KUALA LUMPUR, Feb 18 — Malaysia needs to carry out stricter banking checks for politically exposed persons while they are still in office if it is serious about curbing money laundering, former top graftbuster Tan Sri Dzulkifli Ahmad told Mingguan Malaysia in an interview published today.

The former Malaysian Anti-Corruption Commission (MACC) chief said the current system appears to have the order topsy-turvy, with checks on those still in office seemingly lax compared to those who have retired, as he had experienced.

“Before, I was the former director-general of MACC and I was categorised as a politically exposed person or PEP. It should be that when we are categorised as PEP, the checks made by banks or institutions need to be stricter because we are exposed to illegal elements,” Dzulkifli told the Sunday edition of Utusan Malaysia.

Relating his personal experience when he was the MACC chief, he said “there were even banks that came ‘running’ when department heads wanted to open an account”.


He said that the rules were clear that those who are categorised as PEP and in higher positions should be scrutinised as they were at greater risk of potentially committing financial crimes due to exposure, but the reality was different.

“Therefore, the conditions must be strict,” he was quoted as saying.

He added that the problem starts when an officer retires, but banking institutions still classify them as “PEPs” even though they no longer hold positions and they are subject to long financial background checks.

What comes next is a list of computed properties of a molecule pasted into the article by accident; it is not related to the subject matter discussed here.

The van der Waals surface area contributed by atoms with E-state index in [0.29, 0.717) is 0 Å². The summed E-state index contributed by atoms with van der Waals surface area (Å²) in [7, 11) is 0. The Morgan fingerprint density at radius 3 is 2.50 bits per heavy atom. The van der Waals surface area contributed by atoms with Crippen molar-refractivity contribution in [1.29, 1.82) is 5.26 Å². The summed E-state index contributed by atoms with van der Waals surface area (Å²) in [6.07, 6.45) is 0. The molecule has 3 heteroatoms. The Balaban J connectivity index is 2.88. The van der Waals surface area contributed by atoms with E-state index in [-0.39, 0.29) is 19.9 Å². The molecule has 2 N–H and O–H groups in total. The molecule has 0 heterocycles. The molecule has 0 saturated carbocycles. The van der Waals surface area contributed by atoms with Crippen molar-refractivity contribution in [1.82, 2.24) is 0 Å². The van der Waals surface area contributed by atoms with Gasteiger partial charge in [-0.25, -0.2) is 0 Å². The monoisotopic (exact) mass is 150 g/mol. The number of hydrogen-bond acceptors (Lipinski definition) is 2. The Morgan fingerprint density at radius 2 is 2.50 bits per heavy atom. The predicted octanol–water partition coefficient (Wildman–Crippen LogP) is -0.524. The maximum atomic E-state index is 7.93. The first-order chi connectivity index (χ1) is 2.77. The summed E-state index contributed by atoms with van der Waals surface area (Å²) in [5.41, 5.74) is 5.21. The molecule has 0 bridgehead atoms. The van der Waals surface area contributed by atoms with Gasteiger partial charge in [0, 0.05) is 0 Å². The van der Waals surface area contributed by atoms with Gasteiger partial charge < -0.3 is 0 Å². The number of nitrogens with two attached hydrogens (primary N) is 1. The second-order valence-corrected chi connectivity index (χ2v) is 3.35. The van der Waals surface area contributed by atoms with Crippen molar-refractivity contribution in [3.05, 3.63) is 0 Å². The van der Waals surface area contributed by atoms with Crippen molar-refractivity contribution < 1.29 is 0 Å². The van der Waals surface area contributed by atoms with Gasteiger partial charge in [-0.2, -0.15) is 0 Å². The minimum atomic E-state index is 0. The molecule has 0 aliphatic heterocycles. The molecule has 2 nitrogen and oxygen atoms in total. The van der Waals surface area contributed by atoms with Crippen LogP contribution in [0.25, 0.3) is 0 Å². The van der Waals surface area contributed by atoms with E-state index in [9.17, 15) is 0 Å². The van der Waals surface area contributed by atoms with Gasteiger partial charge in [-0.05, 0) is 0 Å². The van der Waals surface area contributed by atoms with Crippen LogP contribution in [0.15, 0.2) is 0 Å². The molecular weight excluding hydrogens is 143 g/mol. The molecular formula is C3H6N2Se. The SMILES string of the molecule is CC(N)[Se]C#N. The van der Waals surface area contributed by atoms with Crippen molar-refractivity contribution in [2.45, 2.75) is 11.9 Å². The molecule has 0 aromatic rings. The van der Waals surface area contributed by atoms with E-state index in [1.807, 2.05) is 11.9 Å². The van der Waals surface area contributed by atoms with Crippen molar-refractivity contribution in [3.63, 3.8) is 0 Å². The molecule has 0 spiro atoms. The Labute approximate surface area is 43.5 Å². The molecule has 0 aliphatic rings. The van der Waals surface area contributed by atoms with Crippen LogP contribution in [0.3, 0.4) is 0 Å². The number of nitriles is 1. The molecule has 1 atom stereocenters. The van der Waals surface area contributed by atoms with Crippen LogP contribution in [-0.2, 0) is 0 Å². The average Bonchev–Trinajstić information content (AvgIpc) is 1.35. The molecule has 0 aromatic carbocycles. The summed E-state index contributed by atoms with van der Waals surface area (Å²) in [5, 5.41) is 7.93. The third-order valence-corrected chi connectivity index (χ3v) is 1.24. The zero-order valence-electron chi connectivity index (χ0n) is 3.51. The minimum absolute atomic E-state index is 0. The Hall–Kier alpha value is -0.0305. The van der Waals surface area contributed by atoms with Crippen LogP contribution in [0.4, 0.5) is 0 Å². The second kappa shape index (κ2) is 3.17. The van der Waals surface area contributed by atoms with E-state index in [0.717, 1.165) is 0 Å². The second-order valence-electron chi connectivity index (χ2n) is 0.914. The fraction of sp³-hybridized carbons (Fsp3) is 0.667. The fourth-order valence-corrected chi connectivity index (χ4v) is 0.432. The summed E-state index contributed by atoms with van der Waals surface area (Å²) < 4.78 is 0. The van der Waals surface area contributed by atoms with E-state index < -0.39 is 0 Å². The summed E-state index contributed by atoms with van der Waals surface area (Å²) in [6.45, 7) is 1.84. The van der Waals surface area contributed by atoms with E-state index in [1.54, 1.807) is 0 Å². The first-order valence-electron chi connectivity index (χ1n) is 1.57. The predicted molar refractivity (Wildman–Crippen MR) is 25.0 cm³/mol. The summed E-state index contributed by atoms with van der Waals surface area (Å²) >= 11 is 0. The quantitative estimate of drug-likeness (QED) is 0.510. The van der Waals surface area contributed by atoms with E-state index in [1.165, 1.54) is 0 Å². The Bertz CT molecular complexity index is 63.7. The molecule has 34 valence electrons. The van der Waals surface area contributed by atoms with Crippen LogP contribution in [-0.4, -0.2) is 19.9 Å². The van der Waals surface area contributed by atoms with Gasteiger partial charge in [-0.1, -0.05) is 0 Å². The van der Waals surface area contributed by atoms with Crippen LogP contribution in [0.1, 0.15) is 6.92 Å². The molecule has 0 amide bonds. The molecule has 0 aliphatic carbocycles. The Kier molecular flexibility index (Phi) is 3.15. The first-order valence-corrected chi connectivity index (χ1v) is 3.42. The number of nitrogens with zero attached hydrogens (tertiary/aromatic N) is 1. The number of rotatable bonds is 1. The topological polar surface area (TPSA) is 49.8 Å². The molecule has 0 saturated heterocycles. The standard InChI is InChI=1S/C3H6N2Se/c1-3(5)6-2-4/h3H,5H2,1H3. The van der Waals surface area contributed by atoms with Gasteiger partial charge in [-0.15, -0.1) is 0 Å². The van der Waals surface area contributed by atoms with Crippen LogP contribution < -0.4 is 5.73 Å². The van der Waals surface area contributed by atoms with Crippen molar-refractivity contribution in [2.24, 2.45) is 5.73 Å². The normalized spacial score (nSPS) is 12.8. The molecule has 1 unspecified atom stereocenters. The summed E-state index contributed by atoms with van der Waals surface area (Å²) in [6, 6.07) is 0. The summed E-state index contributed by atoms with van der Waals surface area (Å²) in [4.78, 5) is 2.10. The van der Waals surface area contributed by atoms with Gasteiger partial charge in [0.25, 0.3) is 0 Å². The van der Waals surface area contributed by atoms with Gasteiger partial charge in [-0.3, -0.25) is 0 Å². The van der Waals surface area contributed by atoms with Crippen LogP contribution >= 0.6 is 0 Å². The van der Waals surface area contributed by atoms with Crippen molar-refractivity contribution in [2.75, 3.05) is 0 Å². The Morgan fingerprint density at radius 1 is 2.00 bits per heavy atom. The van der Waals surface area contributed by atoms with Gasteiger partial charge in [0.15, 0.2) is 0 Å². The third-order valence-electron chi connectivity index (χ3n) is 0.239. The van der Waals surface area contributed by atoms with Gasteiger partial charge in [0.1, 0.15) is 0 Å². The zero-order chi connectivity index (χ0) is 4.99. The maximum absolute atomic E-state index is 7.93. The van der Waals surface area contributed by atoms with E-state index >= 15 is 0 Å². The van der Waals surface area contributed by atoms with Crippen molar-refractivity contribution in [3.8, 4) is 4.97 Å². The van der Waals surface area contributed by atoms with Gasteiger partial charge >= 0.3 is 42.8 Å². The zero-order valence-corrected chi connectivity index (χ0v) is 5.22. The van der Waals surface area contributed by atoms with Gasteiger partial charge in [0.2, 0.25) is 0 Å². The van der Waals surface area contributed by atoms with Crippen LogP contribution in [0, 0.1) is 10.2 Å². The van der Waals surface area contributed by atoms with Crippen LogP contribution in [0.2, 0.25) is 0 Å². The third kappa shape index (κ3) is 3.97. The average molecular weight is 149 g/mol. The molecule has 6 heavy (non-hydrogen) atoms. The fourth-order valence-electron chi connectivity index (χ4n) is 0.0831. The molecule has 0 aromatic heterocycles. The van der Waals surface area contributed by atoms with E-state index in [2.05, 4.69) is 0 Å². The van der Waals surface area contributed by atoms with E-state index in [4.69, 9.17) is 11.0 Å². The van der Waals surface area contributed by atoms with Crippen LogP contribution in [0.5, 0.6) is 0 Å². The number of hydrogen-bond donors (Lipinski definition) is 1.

Dzulkifli said that while he has no problem with this, there should be a time frame in carrying out financial checks for those who have retired from office and want to open a new bank account.

“Two or three years, it’s okay. What if it’s for four or five years? It’s like we did something wrong. Our system is actually topsy-turvy,” he was quoted as saying.

He believes that currently each bank has the discretion on how long financial checks should take for those who want to open new accounts and suggested that Bank Negara Malaysia intervene and impose a time limit.

“The time has come, there is a need for BNM to give instructions to banks so that this PEP has a time limit. It’s different when I held another position after the end of my term as chief commissioner of an agency, in a government-related company.

“That’s different and it’s reasonable that the process be strict for PEPs,” he was quoted as saying.

At the same time, Dzulkifli said the MACC too needed to streamline its appointments processes to improve the quality of its enforcement and investigating officers.

“For example, how to understand accounts from an auditing point of view and at the same time they need to understand technology in order to facilitate investigations especially when it is necessary to investigate hundreds of accounts. This is what enforcement needs to improve,” he was quoted as saying.

He said anti-graft officers specialising in Anti-Money Laundering, Anti-Terrorism Financing and Proceeds of Unlawful Activities Act (AMLA) 2001 should have a financial background, but the current appointment process is based on promotion.

As an example, he said an officer from a different investigation field like narcotics or homicide might be transferred to the AMLA section to fill a vacancy despite having no prior knowledge of it.

“Not only that, AMLA has a seizure period of 12 months and the investigation must be within that period. So with the officer being new, and no background in the financial field, what about the results of the investigation?

“Not to mention offers from banking companies with lucrative salary offers and the demand for experienced government officials to fill vacancies in the private sector is high. So, this matter needs to be seen as a whole,” he was quoted as saying.